“The talk of a Greek restructuring hasn’t gone away; indeed there were further reports of a German government official saying that a haircut was inevitable,” Gavan Nolan writes as a final remark.

Peripheral banks rallied in tandem with the sovereigns.

  • Markit iTraxx Europe S15 100.75bp (-1.5), Markit iTraxx Crossover S15 373.75bp (-9.5)
  • Markit iTraxx SovX Western Europe S5 187bp (-2)
  • Markit iTraxx Senior Financials S15 133.5bp (-6), Markit iTraxx Subordinated Financials S15 235bp (-10)
  • Sovereigns – Greece 1240bp (+4), Spain 241bp (-12), Portugal 608bp (-12), Italy 151bp (-8), Ireland 600bp (0)
  • Japan 86bp (+1)

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Credit Markets: Calm & Consolidated

It seems that the credit markets are in the midst of one of their quietest periods for some time as investors look to consolidate after the recent rally, according to Markit Credit Research. Market participants didn’t seem to pay any attention to neither Egypt or Europe, Wednesday.  However, the fear of contagion in both areas is still very much present.

“The contagion effect is still there, but was not as noticeable as it was last week.”

Gavan Nolan

The sovereign CDS spreads widen again today. The Markit iTraxx CEEMA index still underperformed the Markit iTraxx SovX Western Europe, giving back some of the ground it made up over the last few days. But elsewhere the market was directionless.

Omar Suleiman, the vice-president who has emerged as the apparent power-broker, warned that Egypt could face a disastrous coup if talks aren’t successful and disorder continues.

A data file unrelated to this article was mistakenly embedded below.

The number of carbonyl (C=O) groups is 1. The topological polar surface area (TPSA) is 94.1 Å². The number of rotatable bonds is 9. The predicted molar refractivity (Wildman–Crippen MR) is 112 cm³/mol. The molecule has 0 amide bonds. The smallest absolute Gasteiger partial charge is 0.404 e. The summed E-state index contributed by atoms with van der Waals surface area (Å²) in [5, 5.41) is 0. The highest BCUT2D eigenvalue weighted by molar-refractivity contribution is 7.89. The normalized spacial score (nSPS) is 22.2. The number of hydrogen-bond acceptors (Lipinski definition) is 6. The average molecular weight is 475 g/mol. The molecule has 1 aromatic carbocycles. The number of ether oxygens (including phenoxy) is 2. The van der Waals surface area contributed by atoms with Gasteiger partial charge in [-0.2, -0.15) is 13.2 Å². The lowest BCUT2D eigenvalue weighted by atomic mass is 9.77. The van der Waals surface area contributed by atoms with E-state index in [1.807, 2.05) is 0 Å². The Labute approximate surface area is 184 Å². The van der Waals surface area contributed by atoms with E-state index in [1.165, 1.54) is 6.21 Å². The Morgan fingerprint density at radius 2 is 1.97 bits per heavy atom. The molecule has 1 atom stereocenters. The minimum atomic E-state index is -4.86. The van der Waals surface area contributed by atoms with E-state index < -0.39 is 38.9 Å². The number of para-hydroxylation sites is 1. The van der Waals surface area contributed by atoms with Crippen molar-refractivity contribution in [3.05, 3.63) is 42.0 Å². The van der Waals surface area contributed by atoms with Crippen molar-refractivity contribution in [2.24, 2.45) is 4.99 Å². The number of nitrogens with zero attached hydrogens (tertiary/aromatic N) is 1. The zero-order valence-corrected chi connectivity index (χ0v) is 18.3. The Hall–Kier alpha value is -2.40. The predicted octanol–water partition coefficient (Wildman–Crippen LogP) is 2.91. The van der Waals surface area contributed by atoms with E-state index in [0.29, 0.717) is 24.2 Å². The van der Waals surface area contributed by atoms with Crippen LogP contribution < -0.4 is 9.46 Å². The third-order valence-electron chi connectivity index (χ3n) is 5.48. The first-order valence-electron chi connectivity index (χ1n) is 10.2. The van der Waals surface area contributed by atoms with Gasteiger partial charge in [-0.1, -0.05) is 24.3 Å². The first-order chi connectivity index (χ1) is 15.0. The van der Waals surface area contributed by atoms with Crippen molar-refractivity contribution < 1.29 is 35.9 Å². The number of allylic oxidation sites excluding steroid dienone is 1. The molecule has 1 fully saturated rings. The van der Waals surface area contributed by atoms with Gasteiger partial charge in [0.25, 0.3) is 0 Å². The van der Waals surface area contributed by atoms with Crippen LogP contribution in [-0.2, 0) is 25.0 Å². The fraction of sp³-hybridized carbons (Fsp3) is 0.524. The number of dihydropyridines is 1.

The protests in Cairo are entering their third week and the masses have now gathered outside parliament. And so far there has been little sign of the protest fatigue that the authorities appear to be counting on.

“The contagion effect is still there, but was not as noticeable as it was last week,” credit analyst Gavan Nolan writes in his daily summary.

The Markit iTraxx Senior Financials index bounced back after widening in the previous two days.

“The sovereign market had negligible impact, and the relatively thin liquidity in the index probably contributed to the swings, according to traders,” Markit reports.

Speculation that Axel Weber’s decision to not stand for a second-term as Bundesbank president, rules him out of the ECB presidency may also have helped peripherals. Weber is a vocal opponent of the ECB buying peripheral debt, and him leaving the race to succeed Trichet could be interpreted as a positive development for the euro zone stragglers.

But it is not clear that Weber has ruled himself out –  and even if he does,  it is not given that a more dovish candidate will become fill the position.

Blogger Templates

  • Markit iTraxx Europe 96bp (+1), Markit iTraxx Crossover 396bp (+4.5)
  • Markit iTraxx SovX Western Europe 168bp (-3)
  • Markit iTraxx Senior Financials 159.5bp (-5), Markit iTraxx Subordinated Financials 272bp (-2.5)
  • Sovereigns – Greece 810bp (-3), Spain 234bp (0), Portugal 433bp (+9), Italy 173bp (0), Ireland 562bp (+4), Belgium 164bp (+2), France 88bp (+1)
  • Egypt 355bp (+18), Tunisia 175bp (+5), Morocco 170bp (+5), Saudi Arabia 107bp (-1), Bahrain 232bp (-2), Qatar 96bp (-1), Lebanon 350bp (-5), Israel 135bp (+3)

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Filed under International Econnomic Politics, National Economic Politics